Monday, July 7, 2008

Wishing for Duck Feet


I re-read a very profound book the other day, written by a sage named Theo. LeSieg--more commonly known as Dr. Seuss. The book is called I Wish That I Had Duck Feet.


I hadn't read it since I was about seven years old, and trust me, that was a long, long time ago. But it always stuck with me, probably because it scared me. Yes, it's true. I've admitted here before that I was once traumatized by Muppets, and I Wish That I Had Duck Feet made me squirm a little, too.


The boy in the book daydreams about various wonderful things that animals have that he doesn't--like duck feet, deer antlers, elephant trunk, etc. One at a time he envisions himself with these new appendages, first picturing all the neat new things he'll be able to do and the admiration he'll get from his friends. But then realizes the drawbacks and has second thoughts.


Here comes the scary part. He imagines adding all these new attributes to himself at once, which turns him into a whole new creature called a Which-What-Who. In this sorry state, with webbed feet and a long trunk and big old horns, he's not admired but feared. Eventually, he ends up in a cage on display at the circus.


All this is only a daydream, of course. He makes the wise decision that it's best to just be himself, and all is well.


So why am I telling you this? This book kept coming to mind as I mull over my so-called writing career, and the direction I need to take in the future.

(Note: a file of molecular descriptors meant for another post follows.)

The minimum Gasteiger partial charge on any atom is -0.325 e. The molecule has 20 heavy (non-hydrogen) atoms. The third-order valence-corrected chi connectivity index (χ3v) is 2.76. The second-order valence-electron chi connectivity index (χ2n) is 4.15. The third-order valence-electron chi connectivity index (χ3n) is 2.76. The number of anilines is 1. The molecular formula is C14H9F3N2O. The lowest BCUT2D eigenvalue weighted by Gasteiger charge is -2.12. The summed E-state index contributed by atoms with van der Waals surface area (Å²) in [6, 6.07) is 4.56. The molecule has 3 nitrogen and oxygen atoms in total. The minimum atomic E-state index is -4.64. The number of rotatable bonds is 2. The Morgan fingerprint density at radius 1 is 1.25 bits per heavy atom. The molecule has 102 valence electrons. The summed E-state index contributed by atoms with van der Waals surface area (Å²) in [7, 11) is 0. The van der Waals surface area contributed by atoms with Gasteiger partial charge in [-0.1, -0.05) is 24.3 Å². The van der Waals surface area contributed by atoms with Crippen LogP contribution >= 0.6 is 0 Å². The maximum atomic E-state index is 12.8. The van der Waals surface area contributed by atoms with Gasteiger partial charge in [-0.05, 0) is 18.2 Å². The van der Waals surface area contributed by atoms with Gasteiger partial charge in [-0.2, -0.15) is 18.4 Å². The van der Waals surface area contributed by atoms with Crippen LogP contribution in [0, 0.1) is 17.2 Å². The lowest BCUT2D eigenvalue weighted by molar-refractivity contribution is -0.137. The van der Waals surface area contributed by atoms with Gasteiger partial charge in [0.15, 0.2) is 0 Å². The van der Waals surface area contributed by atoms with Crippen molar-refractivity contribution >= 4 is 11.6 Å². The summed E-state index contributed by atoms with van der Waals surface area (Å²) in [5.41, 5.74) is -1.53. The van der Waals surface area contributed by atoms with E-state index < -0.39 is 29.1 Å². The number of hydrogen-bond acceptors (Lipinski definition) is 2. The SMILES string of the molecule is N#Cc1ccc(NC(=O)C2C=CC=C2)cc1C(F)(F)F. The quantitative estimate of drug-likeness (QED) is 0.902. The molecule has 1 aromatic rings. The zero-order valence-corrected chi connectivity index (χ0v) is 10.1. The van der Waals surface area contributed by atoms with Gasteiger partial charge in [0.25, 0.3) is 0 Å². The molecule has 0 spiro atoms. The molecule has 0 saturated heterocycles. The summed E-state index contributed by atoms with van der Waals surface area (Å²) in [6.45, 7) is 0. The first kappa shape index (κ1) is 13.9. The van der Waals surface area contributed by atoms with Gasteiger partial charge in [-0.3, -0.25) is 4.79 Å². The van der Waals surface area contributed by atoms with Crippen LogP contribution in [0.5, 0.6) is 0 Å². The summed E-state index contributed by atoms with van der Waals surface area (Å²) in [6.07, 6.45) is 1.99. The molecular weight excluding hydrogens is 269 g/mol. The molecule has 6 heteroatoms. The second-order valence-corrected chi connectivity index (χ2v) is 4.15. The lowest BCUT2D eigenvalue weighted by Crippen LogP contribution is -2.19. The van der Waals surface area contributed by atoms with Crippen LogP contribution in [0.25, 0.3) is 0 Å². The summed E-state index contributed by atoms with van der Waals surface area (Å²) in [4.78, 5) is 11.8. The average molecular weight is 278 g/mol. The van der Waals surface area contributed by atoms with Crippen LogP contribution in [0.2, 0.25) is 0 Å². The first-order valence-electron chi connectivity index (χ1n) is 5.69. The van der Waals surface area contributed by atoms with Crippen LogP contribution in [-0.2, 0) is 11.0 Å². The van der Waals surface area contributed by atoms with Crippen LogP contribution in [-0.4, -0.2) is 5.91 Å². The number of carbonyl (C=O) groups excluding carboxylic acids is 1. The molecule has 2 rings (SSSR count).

When I first started writing, I was just little old me. I wrote the stories that presented themselves to me and didn't worry too much about what to call them.


Then came writers' conferences, and critiques, and meetings with editors and agents and authors, and loads of well-meaning advice. "I think this is really a young adult novel. You should adjust the language." "This is really an adult novel. The characters should be older." "This is close to being a romantic suspense, but you need to look at those guidelines." "This is too literary for a commercial novel. Maybe you should become a literary writer."


One after one, I've taken my poor manuscripts and glued on other appendages. Whacked off my nice psychological ending to give it the traditional romantic suspense, heroine-backed-into-a-corner ending. Removed the "literary" language and tried to make it sound commercial. Sawed it off at the ankles to stick on those duck feet.


After all those Frankenstein treatments, a few of my manuscripts have ended in the trash heap. I think I turned them into unrecognizable Which-What-Whos.


So now the challenge is to be myself, even in my writing. To take the good things I've learned and apply them, but not try to attach so many foreign appendages that I turn my stories into monsters. To discover what I want a novel to be and make it just that--not a conglomeration of ideas and genres and goals.


If any of you out there are as wise as Dr. Seuss and would like to chime in on this, I'd love to hear from you.